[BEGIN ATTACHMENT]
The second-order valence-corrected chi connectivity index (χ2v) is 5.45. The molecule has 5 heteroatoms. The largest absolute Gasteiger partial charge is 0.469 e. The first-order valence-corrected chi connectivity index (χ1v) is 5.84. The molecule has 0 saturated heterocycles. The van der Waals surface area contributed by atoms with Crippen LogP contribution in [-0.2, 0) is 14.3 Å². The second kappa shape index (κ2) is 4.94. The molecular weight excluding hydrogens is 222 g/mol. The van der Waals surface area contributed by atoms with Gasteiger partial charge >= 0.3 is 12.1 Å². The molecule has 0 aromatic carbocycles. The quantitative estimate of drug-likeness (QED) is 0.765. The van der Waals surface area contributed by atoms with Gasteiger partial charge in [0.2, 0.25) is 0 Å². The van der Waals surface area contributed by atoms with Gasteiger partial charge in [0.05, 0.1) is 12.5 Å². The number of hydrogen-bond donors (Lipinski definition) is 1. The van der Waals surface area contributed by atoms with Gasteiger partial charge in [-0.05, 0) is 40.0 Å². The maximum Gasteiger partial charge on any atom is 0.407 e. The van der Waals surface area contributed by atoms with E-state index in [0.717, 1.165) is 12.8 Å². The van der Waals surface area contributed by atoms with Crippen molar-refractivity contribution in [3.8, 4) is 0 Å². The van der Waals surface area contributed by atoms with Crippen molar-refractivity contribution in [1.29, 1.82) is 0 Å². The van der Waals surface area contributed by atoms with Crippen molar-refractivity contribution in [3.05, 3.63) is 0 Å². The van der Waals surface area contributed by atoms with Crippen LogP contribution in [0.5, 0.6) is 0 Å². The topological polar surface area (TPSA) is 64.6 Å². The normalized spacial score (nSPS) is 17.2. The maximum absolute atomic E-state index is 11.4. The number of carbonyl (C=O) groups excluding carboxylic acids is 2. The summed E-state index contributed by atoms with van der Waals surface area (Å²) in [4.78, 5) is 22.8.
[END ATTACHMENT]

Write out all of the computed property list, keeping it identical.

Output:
The second-order valence-corrected chi connectivity index (χ2v) is 5.45. The molecule has 5 heteroatoms. The largest absolute Gasteiger partial charge is 0.469 e. The first-order valence-corrected chi connectivity index (χ1v) is 5.84. The molecule has 0 saturated heterocycles. The van der Waals surface area contributed by atoms with Crippen LogP contribution in [-0.2, 0) is 14.3 Å². The second kappa shape index (κ2) is 4.94. The molecular weight excluding hydrogens is 222 g/mol. The van der Waals surface area contributed by atoms with Gasteiger partial charge >= 0.3 is 12.1 Å². The molecule has 0 aromatic carbocycles. The quantitative estimate of drug-likeness (QED) is 0.765. The van der Waals surface area contributed by atoms with Gasteiger partial charge in [0.2, 0.25) is 0 Å². The van der Waals surface area contributed by atoms with Gasteiger partial charge in [0.05, 0.1) is 12.5 Å². The number of hydrogen-bond donors (Lipinski definition) is 1. The van der Waals surface area contributed by atoms with Gasteiger partial charge in [-0.05, 0) is 40.0 Å². The maximum Gasteiger partial charge on any atom is 0.407 e. The van der Waals surface area contributed by atoms with E-state index in [0.717, 1.165) is 12.8 Å². The van der Waals surface area contributed by atoms with Crippen molar-refractivity contribution in [3.8, 4) is 0 Å². The van der Waals surface area contributed by atoms with Crippen molar-refractivity contribution in [1.29, 1.82) is 0 Å². The van der Waals surface area contributed by atoms with Crippen molar-refractivity contribution in [3.05, 3.63) is 0 Å². The van der Waals surface area contributed by atoms with Crippen LogP contribution in [0.5, 0.6) is 0 Å². The topological polar surface area (TPSA) is 64.6 Å². The normalized spacial score (nSPS) is 17.2. The maximum absolute atomic E-state index is 11.4. The number of carbonyl (C=O) groups excluding carboxylic acids is 2. The summed E-state index contributed by atoms with van der Waals surface area (Å²) in [4.78, 5) is 22.8.